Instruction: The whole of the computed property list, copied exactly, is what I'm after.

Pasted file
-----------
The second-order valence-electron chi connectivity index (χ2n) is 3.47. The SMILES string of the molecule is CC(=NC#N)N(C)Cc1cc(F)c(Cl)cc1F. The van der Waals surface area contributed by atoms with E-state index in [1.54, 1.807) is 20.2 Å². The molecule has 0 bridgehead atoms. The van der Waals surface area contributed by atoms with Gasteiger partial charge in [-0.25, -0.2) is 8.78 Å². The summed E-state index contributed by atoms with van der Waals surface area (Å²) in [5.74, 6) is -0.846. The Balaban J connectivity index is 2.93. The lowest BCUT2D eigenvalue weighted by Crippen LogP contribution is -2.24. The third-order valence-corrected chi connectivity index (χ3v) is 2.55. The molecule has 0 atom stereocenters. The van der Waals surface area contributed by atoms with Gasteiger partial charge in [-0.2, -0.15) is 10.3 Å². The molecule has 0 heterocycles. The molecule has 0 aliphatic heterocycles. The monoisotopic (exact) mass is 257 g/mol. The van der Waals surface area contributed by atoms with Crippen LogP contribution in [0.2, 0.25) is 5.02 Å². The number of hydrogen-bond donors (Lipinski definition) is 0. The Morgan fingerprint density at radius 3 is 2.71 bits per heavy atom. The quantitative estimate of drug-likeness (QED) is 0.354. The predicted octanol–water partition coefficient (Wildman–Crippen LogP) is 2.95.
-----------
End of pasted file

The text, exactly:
The second-order valence-electron chi connectivity index (χ2n) is 3.47. The SMILES string of the molecule is CC(=NC#N)N(C)Cc1cc(F)c(Cl)cc1F. The van der Waals surface area contributed by atoms with E-state index in [1.54, 1.807) is 20.2 Å². The molecule has 0 bridgehead atoms. The van der Waals surface area contributed by atoms with Gasteiger partial charge in [-0.25, -0.2) is 8.78 Å². The summed E-state index contributed by atoms with van der Waals surface area (Å²) in [5.74, 6) is -0.846. The Balaban J connectivity index is 2.93. The lowest BCUT2D eigenvalue weighted by Crippen LogP contribution is -2.24. The third-order valence-corrected chi connectivity index (χ3v) is 2.55. The molecule has 0 atom stereocenters. The van der Waals surface area contributed by atoms with Gasteiger partial charge in [-0.2, -0.15) is 10.3 Å². The molecule has 0 heterocycles. The molecule has 0 aliphatic heterocycles. The monoisotopic (exact) mass is 257 g/mol. The van der Waals surface area contributed by atoms with Crippen LogP contribution in [0.2, 0.25) is 5.02 Å². The number of hydrogen-bond donors (Lipinski definition) is 0. The Morgan fingerprint density at radius 3 is 2.71 bits per heavy atom. The quantitative estimate of drug-likeness (QED) is 0.354. The predicted octanol–water partition coefficient (Wildman–Crippen LogP) is 2.95.